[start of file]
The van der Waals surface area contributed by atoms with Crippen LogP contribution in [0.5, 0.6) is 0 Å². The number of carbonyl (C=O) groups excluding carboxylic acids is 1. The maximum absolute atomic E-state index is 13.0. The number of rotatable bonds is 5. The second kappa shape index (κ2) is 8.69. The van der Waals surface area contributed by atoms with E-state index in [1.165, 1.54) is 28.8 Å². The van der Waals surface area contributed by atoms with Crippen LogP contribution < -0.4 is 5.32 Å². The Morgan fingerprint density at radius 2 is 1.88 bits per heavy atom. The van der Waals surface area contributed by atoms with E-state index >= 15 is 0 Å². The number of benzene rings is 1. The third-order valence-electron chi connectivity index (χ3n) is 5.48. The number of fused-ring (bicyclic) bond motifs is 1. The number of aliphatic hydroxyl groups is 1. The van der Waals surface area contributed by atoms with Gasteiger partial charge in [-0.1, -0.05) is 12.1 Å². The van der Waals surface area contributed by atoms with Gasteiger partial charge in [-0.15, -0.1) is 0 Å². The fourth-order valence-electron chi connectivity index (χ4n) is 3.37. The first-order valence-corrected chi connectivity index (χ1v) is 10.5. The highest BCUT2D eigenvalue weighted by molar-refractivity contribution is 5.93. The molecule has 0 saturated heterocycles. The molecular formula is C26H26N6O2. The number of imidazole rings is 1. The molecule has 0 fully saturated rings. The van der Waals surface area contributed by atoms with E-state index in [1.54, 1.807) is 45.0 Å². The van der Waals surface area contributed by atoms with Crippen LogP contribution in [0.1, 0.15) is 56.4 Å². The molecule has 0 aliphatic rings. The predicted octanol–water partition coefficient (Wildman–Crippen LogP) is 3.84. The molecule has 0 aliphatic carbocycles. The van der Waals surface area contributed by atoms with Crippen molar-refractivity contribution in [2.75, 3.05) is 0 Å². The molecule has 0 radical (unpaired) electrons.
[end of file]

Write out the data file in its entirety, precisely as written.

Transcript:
The van der Waals surface area contributed by atoms with Crippen LogP contribution in [0.5, 0.6) is 0 Å². The number of carbonyl (C=O) groups excluding carboxylic acids is 1. The maximum absolute atomic E-state index is 13.0. The number of rotatable bonds is 5. The second kappa shape index (κ2) is 8.69. The van der Waals surface area contributed by atoms with E-state index in [1.165, 1.54) is 28.8 Å². The van der Waals surface area contributed by atoms with Crippen LogP contribution < -0.4 is 5.32 Å². The Morgan fingerprint density at radius 2 is 1.88 bits per heavy atom. The van der Waals surface area contributed by atoms with E-state index >= 15 is 0 Å². The number of benzene rings is 1. The third-order valence-electron chi connectivity index (χ3n) is 5.48. The number of fused-ring (bicyclic) bond motifs is 1. The number of aliphatic hydroxyl groups is 1. The van der Waals surface area contributed by atoms with Gasteiger partial charge in [-0.1, -0.05) is 12.1 Å². The van der Waals surface area contributed by atoms with Gasteiger partial charge in [-0.15, -0.1) is 0 Å². The fourth-order valence-electron chi connectivity index (χ4n) is 3.37. The first-order valence-corrected chi connectivity index (χ1v) is 10.5. The highest BCUT2D eigenvalue weighted by molar-refractivity contribution is 5.93. The molecule has 0 saturated heterocycles. The molecular formula is C26H26N6O2. The number of imidazole rings is 1. The molecule has 0 fully saturated rings. The van der Waals surface area contributed by atoms with E-state index in [1.54, 1.807) is 45.0 Å². The van der Waals surface area contributed by atoms with Crippen LogP contribution in [0.1, 0.15) is 56.4 Å². The molecule has 0 aliphatic rings. The predicted octanol–water partition coefficient (Wildman–Crippen LogP) is 3.84. The molecule has 0 aliphatic carbocycles. The van der Waals surface area contributed by atoms with Crippen molar-refractivity contribution in [2.75, 3.05) is 0 Å². The molecule has 0 radical (unpaired) electrons.